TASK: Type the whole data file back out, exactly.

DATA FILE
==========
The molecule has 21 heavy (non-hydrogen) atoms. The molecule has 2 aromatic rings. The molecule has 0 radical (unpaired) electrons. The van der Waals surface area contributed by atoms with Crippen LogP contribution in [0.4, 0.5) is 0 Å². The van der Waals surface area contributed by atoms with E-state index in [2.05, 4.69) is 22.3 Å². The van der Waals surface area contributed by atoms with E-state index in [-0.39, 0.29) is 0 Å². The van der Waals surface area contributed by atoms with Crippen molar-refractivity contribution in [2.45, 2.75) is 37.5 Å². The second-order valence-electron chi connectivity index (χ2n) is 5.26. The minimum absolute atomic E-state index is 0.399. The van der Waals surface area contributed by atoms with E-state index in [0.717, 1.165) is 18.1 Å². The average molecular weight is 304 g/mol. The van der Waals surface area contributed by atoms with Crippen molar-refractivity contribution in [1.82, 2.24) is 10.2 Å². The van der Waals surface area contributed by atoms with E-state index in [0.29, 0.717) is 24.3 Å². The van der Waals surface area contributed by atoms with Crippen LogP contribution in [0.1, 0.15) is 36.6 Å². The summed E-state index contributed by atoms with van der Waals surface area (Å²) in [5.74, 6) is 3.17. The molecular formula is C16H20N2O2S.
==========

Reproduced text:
The molecule has 21 heavy (non-hydrogen) atoms. The molecule has 2 aromatic rings. The molecule has 0 radical (unpaired) electrons. The van der Waals surface area contributed by atoms with Crippen LogP contribution in [0.4, 0.5) is 0 Å². The van der Waals surface area contributed by atoms with E-state index in [2.05, 4.69) is 22.3 Å². The van der Waals surface area contributed by atoms with E-state index in [-0.39, 0.29) is 0 Å². The van der Waals surface area contributed by atoms with Crippen molar-refractivity contribution in [2.45, 2.75) is 37.5 Å². The second-order valence-electron chi connectivity index (χ2n) is 5.26. The minimum absolute atomic E-state index is 0.399. The van der Waals surface area contributed by atoms with E-state index in [0.717, 1.165) is 18.1 Å². The average molecular weight is 304 g/mol. The van der Waals surface area contributed by atoms with Crippen molar-refractivity contribution in [1.82, 2.24) is 10.2 Å². The van der Waals surface area contributed by atoms with E-state index in [0.29, 0.717) is 24.3 Å². The van der Waals surface area contributed by atoms with Crippen LogP contribution in [0.1, 0.15) is 36.6 Å². The summed E-state index contributed by atoms with van der Waals surface area (Å²) in [5.74, 6) is 3.17. The molecular formula is C16H20N2O2S.